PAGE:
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Table of Contents
Vol. 31, No. 5, 2011
Issue release date: July 2011
Section title: Original Research Article
Dement Geriatr Cogn Disord 2011;31:379–387
(DOI:10.1159/000328970)

Early Post-Stroke Cognition in Stroke Rehabilitation Patients Predicts Functional Outcome at 13 Months

Wagle J.b, d, e · Farner L.b, d, e · Flekkøy K.e · Bruun Wyller T.b, e · Sandvik L.c · Fure B.b · Stensrød B.b · Engedal K.a, e
aCentre for Ageing and Health, Norwegian Centre for Dementia Research, bDepartment of Geriatric Medicine and cCentre for Clinical Research, Oslo University Hospital, Ullevaal, dSpecialist Service in Psychiatry, Norwegian Centre for Ageing and Health, Vestfold Hospital Trust, Tønsberg, and eFaculty of Medicine, University of Oslo, Oslo, Norway

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Article / Publication Details

First-Page Preview
Abstract of Original Research Article

Accepted: April 22, 2011
Published online: June 29, 2011
Issue release date: July 2011

Number of Print Pages: 9
Number of Figures: 0
Number of Tables: 4

ISSN: 1420-8008 (Print)
eISSN: 1421-9824 (Online)

For additional information: http://www.karger.com/DEM

Abstract

Objective: To identify prognostic factors associated with functional outcome at 13 months in a sample of stroke rehabilitation patients. Specifically, we hypothesized that cognitive functioning early after stroke would predict long-term functional outcome independently of other factors. Methods: 163 stroke rehabilitation patients underwent a structured neuropsychological examination 2–3 weeks after hospital admittance, and their functional status was subsequently evaluated 13 months later with the modified Rankin Scale (mRS) as outcome measure. Three predictive models were built using linear regression analyses: a biological model (sociodemographics, apolipoprotein E genotype, prestroke vascular factors, lesion characteristics and neurological stroke-related impairment); a functional model (pre- and early post-stroke cognitive functioning, personal and instrumental activities of daily living, ADL, and depressive symptoms), and a combined model (including significant variables, with p value <0.05, from the biological and functional models). Results: A combined model of 4 variables best predicted long-term functional outcome with explained variance of 49%: neurological impairment (National Institute of Health Stroke Scale; β = 0.402, p < 0.001), age (β = 0.233, p = 0.001), post-stroke cognitive functioning (Repeatable Battery of Neuropsychological Status, RBANS; β = –0.248, p = 0.001) and prestroke personal ADL (Barthel Index; β = –0.217, p = 0.002). Further linear regression analyses of which RBANS indexes and subtests best predicted long-term functional outcome showed that Coding (β = –0.484, p < 0.001) and Figure Copy (β = –0.233, p = 0.002) raw scores at baseline explained 42% of the variance in mRS scores at follow-up. Conclusions: Early post-stroke cognitive functioning as measured by the RBANS is a significant and independent predictor of long-term functional post-stroke outcome.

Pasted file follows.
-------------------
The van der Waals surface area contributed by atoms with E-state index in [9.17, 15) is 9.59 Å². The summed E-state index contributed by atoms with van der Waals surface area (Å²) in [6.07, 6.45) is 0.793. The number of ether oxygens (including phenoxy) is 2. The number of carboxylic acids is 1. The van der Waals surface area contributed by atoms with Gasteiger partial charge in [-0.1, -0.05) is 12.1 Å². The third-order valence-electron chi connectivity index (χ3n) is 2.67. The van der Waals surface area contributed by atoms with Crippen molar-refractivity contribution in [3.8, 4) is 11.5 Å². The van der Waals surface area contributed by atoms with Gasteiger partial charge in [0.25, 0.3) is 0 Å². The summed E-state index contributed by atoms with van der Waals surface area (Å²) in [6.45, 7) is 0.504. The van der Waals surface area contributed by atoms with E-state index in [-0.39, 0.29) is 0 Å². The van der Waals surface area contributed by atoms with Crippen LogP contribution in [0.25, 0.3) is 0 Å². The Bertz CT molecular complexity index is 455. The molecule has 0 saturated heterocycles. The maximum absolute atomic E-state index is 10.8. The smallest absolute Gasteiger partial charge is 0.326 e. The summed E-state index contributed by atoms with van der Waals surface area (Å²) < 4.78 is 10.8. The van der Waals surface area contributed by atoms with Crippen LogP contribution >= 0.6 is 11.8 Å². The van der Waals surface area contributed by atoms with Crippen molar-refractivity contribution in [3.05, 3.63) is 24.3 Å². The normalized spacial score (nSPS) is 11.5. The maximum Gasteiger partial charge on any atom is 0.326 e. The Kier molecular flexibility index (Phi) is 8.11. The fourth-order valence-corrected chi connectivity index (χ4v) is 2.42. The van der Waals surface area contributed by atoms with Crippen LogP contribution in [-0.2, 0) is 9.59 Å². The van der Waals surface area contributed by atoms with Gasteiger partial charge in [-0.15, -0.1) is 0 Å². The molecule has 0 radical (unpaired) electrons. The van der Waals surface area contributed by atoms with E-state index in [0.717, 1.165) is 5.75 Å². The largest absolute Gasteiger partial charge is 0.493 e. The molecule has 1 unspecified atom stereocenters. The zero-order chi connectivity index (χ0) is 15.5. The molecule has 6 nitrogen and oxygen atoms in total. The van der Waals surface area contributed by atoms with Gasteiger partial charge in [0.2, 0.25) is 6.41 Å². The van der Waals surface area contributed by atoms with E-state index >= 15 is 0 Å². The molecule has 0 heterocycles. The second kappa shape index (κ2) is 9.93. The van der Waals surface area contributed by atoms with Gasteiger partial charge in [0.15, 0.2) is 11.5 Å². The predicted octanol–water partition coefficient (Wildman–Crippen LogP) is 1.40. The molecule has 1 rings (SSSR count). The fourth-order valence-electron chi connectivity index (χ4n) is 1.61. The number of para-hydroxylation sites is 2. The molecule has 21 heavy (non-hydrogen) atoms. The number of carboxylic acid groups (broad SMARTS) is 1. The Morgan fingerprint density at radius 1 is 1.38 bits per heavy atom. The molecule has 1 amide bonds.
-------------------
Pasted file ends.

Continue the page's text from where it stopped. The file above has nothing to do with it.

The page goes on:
© 2011 S. Karger AG, Basel


Article / Publication Details

First-Page Preview
Abstract of Original Research Article

Accepted: April 22, 2011
Published online: June 29, 2011
Issue release date: July 2011

Number of Print Pages: 9
Number of Figures: 0
Number of Tables: 4

ISSN: 1420-8008 (Print)
eISSN: 1421-9824 (Online)

For additional information: http://www.karger.com/DEM


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Copyright: All rights reserved. No part of this publication may be translated into other languages, reproduced or utilized in any form or by any means, electronic or mechanical, including photocopying, recording, microcopying, or by any information storage and retrieval system, without permission in writing from the publisher or, in the case of photocopying, direct payment of a specified fee to the Copyright Clearance Center.
Drug Dosage: The authors and the publisher have exerted every effort to ensure that drug selection and dosage set forth in this text are in accord with current recommendations and practice at the time of publication. However, in view of ongoing research, changes in government regulations, and the constant flow of information relating to drug therapy and drug reactions, the reader is urged to check the package insert for each drug for any changes in indications and dosage and for added warnings and precautions. This is particularly important when the recommended agent is a new and/or infrequently employed drug.
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